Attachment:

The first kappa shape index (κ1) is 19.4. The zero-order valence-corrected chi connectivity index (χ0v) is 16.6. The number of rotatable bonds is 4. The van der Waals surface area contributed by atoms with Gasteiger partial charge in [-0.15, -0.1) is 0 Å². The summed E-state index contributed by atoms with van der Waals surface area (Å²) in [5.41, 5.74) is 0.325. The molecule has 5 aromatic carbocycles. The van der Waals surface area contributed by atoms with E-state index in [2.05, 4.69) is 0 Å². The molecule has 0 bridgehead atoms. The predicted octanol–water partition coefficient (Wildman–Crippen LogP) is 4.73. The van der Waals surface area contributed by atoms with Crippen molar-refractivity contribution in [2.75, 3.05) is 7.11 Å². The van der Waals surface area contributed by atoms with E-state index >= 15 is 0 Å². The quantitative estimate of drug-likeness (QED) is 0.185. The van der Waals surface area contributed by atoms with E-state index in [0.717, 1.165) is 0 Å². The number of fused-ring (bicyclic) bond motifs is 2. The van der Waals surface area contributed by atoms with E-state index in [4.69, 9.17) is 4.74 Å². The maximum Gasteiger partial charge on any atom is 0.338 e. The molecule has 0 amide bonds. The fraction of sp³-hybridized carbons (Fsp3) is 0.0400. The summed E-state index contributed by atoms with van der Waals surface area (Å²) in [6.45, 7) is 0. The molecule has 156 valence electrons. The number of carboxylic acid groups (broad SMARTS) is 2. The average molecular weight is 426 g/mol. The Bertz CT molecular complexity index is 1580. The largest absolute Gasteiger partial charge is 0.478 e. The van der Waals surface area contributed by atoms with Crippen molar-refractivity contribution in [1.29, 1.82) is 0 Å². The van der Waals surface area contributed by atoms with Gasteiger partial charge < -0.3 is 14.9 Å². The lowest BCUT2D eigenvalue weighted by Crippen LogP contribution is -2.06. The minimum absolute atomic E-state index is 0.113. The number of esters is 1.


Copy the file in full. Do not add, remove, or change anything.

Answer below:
The first kappa shape index (κ1) is 19.4. The zero-order valence-corrected chi connectivity index (χ0v) is 16.6. The number of rotatable bonds is 4. The van der Waals surface area contributed by atoms with Gasteiger partial charge in [-0.15, -0.1) is 0 Å². The summed E-state index contributed by atoms with van der Waals surface area (Å²) in [5.41, 5.74) is 0.325. The molecule has 5 aromatic carbocycles. The van der Waals surface area contributed by atoms with E-state index in [2.05, 4.69) is 0 Å². The molecule has 0 bridgehead atoms. The predicted octanol–water partition coefficient (Wildman–Crippen LogP) is 4.73. The van der Waals surface area contributed by atoms with Crippen molar-refractivity contribution in [2.75, 3.05) is 7.11 Å². The van der Waals surface area contributed by atoms with E-state index >= 15 is 0 Å². The quantitative estimate of drug-likeness (QED) is 0.185. The van der Waals surface area contributed by atoms with E-state index in [0.717, 1.165) is 0 Å². The number of fused-ring (bicyclic) bond motifs is 2. The van der Waals surface area contributed by atoms with E-state index in [4.69, 9.17) is 4.74 Å². The maximum Gasteiger partial charge on any atom is 0.338 e. The molecule has 0 amide bonds. The fraction of sp³-hybridized carbons (Fsp3) is 0.0400. The summed E-state index contributed by atoms with van der Waals surface area (Å²) in [6.45, 7) is 0. The molecule has 156 valence electrons. The number of carboxylic acid groups (broad SMARTS) is 2. The average molecular weight is 426 g/mol. The Bertz CT molecular complexity index is 1580. The largest absolute Gasteiger partial charge is 0.478 e. The van der Waals surface area contributed by atoms with Crippen molar-refractivity contribution in [1.29, 1.82) is 0 Å². The van der Waals surface area contributed by atoms with Gasteiger partial charge < -0.3 is 14.9 Å². The lowest BCUT2D eigenvalue weighted by Crippen LogP contribution is -2.06. The minimum absolute atomic E-state index is 0.113. The number of esters is 1.